27 Oct 2021
Posted in Thematic Research
UK joins global AI arms race with new ten-year plan as it targets slice of global AI platform revenues set to reach $52bn by 2024, says GlobalData
- Global AI platform revenue will reach $52bn by 2024, up from $28bn in 2019.
- The UK is currently a laggard in AI as it has only made 2,525 patent publications in the last three years, compared to the US’s 103,871 and China’s 63,292.
- The UK’s ten-year AI plan shows signs of prioritising innovation over regulation as it mentions the possibilities of excising Article 22.
The UK Government recently announced a new ten-year plan to make the country a global artificial intelligence (AI) superpower to rival the US and China. Whilst the UK has ambitions to become a key player in global AI innovation, it is currently lagging behind its rivals. The UK has only made 2,525 AI patent publications in the last three years compared to the US with 103,871 and China with 63,292 according to GlobalData, a leading data and analytics company.
GlobalData’s latest report, ‘Thematic Research – Artificial Intelligence (2020)’, reveals that global AI platform revenue will reach $52bn by 2024, up from $28bn in 2019 – which offers the UK a big incentive to become a key global player in the industry.
Emma Taylor, Associate Thematic Analyst at GlobalData, comments: “The ten-year plan is an attempt by the UK to establish itself as a key AI player in the global AI arms race. It’s the country’s first National Artificial Intelligence (AI) Strategy to outline AI research, funding, innovation and governance with a much anticipated White Paper due to be published in early 2022, which is expected to hold a pro-innovation position on governing and regulating AI.”
The strategy is showing initial signs of prioritising innovation over regulation, with reports that the UK Government has raised the question of whether Article 22 should be better defined or even removed as part of the UK’s data regime. Article 22 of the General Data Protection Regulation, which the UK adopted under its Data Protection Act 2018, ensures that there are human reviews of AI decisions, such as online decisions to award loans, or recruitment aptitude tests that use algorithms to automatically filter candidates. These reviews can be essential in monitoring mistakes and biases in algorithms, however, some regard them as burdensome, costly and impractical.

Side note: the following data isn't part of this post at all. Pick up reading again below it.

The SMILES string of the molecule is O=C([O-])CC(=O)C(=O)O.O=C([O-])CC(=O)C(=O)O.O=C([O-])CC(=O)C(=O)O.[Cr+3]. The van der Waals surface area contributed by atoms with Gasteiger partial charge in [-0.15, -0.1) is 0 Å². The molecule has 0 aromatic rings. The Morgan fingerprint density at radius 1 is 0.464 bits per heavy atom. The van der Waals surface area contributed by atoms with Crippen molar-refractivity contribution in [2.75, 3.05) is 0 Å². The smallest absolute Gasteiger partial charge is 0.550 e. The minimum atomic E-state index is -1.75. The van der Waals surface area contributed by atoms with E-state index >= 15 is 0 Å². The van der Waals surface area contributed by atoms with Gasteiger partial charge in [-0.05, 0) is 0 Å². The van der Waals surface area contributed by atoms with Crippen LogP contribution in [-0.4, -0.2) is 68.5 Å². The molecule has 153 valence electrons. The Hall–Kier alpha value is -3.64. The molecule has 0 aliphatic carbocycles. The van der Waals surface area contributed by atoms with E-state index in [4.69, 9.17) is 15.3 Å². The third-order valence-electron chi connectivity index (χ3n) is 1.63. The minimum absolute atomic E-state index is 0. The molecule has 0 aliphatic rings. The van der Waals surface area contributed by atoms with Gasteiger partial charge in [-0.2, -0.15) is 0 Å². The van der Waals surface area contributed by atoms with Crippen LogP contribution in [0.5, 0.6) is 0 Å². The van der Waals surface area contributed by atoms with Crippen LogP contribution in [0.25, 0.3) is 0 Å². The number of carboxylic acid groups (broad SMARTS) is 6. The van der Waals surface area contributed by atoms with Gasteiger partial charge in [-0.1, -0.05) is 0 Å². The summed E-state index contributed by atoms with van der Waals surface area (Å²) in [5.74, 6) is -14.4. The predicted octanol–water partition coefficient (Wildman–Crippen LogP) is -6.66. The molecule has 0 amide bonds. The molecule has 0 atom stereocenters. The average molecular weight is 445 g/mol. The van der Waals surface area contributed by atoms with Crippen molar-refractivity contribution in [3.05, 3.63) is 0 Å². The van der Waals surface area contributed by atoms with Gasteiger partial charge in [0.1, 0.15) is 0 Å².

Taylor continues: “In the same month that the UK announced its ten-year plan, it emerged that the UK Government was considering redefining or even removing a key AI regulation, Article 22, from the country’s data regime. This is a worrying sign that the UK could be setting innovation against regulation in its new AI strategy, rather than benefitting creatively from both. Innovation and regulation are often positioned as opposing forces, when really they should hold a symbiotic relationship.”
The strategy could be viewed as a post-Brexit attempt to try to rival global leaders in AI such as the US and China. The implications for the UK falling behind in AI developments are concerning, however, relaxing regulations can also have dire consequences.
Taylor adds: “Stories in the media this year have highlighted a number of potential issues with AI, especially in areas like facial recognition technology. There is a precarious balance every authority needs to find between AI innovation and AI regulation. The white paper expected to be published early 2022 on UK AI regulation will be a key indicator of how well the UK will be able to manage this balance.”
Information based on GlobalData’s report: Thematic Research: Artificial Intelligence – (2020) and GlobalData Patent Data on the GlobalData Technology Intelligence Center.